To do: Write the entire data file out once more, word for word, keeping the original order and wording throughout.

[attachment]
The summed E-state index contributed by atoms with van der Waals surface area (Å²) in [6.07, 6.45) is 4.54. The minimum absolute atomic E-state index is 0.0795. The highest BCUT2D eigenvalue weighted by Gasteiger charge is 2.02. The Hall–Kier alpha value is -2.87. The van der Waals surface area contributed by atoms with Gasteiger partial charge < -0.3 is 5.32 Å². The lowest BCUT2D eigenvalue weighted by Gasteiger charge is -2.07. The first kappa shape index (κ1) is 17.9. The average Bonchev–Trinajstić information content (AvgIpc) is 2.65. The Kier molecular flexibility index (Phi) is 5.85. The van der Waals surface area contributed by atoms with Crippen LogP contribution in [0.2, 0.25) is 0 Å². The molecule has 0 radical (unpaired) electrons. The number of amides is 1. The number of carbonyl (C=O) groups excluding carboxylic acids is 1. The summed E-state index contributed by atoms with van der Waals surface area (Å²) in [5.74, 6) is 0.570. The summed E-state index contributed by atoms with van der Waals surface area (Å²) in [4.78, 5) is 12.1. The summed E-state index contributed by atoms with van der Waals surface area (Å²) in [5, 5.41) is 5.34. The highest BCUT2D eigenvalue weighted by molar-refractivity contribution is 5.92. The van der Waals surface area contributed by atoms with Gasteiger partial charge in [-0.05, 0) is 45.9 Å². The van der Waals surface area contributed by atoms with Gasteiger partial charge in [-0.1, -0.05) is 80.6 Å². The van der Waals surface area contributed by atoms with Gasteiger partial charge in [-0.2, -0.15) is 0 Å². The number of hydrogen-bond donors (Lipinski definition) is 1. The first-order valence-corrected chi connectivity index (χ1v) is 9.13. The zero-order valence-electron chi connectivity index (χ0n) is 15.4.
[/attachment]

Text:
The summed E-state index contributed by atoms with van der Waals surface area (Å²) in [6.07, 6.45) is 4.54. The minimum absolute atomic E-state index is 0.0795. The highest BCUT2D eigenvalue weighted by Gasteiger charge is 2.02. The Hall–Kier alpha value is -2.87. The van der Waals surface area contributed by atoms with Gasteiger partial charge < -0.3 is 5.32 Å². The lowest BCUT2D eigenvalue weighted by Gasteiger charge is -2.07. The first kappa shape index (κ1) is 17.9. The average Bonchev–Trinajstić information content (AvgIpc) is 2.65. The Kier molecular flexibility index (Phi) is 5.85. The van der Waals surface area contributed by atoms with Crippen LogP contribution in [0.2, 0.25) is 0 Å². The molecule has 0 radical (unpaired) electrons. The number of amides is 1. The number of carbonyl (C=O) groups excluding carboxylic acids is 1. The summed E-state index contributed by atoms with van der Waals surface area (Å²) in [5.74, 6) is 0.570. The summed E-state index contributed by atoms with van der Waals surface area (Å²) in [4.78, 5) is 12.1. The summed E-state index contributed by atoms with van der Waals surface area (Å²) in [5, 5.41) is 5.34. The highest BCUT2D eigenvalue weighted by molar-refractivity contribution is 5.92. The van der Waals surface area contributed by atoms with Gasteiger partial charge in [-0.05, 0) is 45.9 Å². The van der Waals surface area contributed by atoms with Gasteiger partial charge in [-0.1, -0.05) is 80.6 Å². The van der Waals surface area contributed by atoms with Gasteiger partial charge in [-0.2, -0.15) is 0 Å². The number of hydrogen-bond donors (Lipinski definition) is 1. The first-order valence-corrected chi connectivity index (χ1v) is 9.13. The zero-order valence-electron chi connectivity index (χ0n) is 15.4.